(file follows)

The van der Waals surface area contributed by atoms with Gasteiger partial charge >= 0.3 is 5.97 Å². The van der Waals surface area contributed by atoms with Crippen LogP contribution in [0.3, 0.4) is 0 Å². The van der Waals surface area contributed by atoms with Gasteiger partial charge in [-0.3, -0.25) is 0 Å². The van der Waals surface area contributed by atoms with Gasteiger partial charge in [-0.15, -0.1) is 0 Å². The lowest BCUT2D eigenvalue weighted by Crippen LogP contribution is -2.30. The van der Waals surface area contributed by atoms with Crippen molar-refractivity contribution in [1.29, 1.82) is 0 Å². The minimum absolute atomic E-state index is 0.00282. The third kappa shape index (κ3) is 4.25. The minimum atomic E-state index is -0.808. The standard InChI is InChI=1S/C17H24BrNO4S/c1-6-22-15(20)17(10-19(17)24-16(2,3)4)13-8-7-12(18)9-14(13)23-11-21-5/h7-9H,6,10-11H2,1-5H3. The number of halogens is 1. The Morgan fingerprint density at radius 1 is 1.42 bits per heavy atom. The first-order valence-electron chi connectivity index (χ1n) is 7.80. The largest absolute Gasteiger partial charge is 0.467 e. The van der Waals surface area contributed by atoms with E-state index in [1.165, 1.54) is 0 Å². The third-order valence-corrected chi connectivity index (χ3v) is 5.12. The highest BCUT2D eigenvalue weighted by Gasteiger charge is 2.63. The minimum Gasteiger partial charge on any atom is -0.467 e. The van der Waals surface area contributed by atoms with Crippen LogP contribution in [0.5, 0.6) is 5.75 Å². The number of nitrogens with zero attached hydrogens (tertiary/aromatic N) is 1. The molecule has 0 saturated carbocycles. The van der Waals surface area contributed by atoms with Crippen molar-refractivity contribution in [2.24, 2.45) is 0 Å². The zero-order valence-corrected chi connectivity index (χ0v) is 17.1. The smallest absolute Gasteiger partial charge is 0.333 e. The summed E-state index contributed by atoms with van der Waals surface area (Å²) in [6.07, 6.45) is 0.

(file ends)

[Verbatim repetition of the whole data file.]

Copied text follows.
The van der Waals surface area contributed by atoms with Gasteiger partial charge >= 0.3 is 5.97 Å². The van der Waals surface area contributed by atoms with Crippen LogP contribution in [0.3, 0.4) is 0 Å². The van der Waals surface area contributed by atoms with Gasteiger partial charge in [-0.3, -0.25) is 0 Å². The van der Waals surface area contributed by atoms with Gasteiger partial charge in [-0.15, -0.1) is 0 Å². The lowest BCUT2D eigenvalue weighted by Crippen LogP contribution is -2.30. The van der Waals surface area contributed by atoms with Crippen molar-refractivity contribution in [1.29, 1.82) is 0 Å². The minimum absolute atomic E-state index is 0.00282. The third kappa shape index (κ3) is 4.25. The minimum atomic E-state index is -0.808. The standard InChI is InChI=1S/C17H24BrNO4S/c1-6-22-15(20)17(10-19(17)24-16(2,3)4)13-8-7-12(18)9-14(13)23-11-21-5/h7-9H,6,10-11H2,1-5H3. The number of halogens is 1. The Morgan fingerprint density at radius 1 is 1.42 bits per heavy atom. The first-order valence-electron chi connectivity index (χ1n) is 7.80. The largest absolute Gasteiger partial charge is 0.467 e. The van der Waals surface area contributed by atoms with E-state index in [1.165, 1.54) is 0 Å². The third-order valence-corrected chi connectivity index (χ3v) is 5.12. The highest BCUT2D eigenvalue weighted by Gasteiger charge is 2.63. The minimum Gasteiger partial charge on any atom is -0.467 e. The van der Waals surface area contributed by atoms with Crippen LogP contribution in [0.5, 0.6) is 5.75 Å². The number of nitrogens with zero attached hydrogens (tertiary/aromatic N) is 1. The molecule has 0 saturated carbocycles. The van der Waals surface area contributed by atoms with Crippen molar-refractivity contribution in [2.24, 2.45) is 0 Å². The zero-order valence-corrected chi connectivity index (χ0v) is 17.1. The smallest absolute Gasteiger partial charge is 0.333 e. The summed E-state index contributed by atoms with van der Waals surface area (Å²) in [6.07, 6.45) is 0.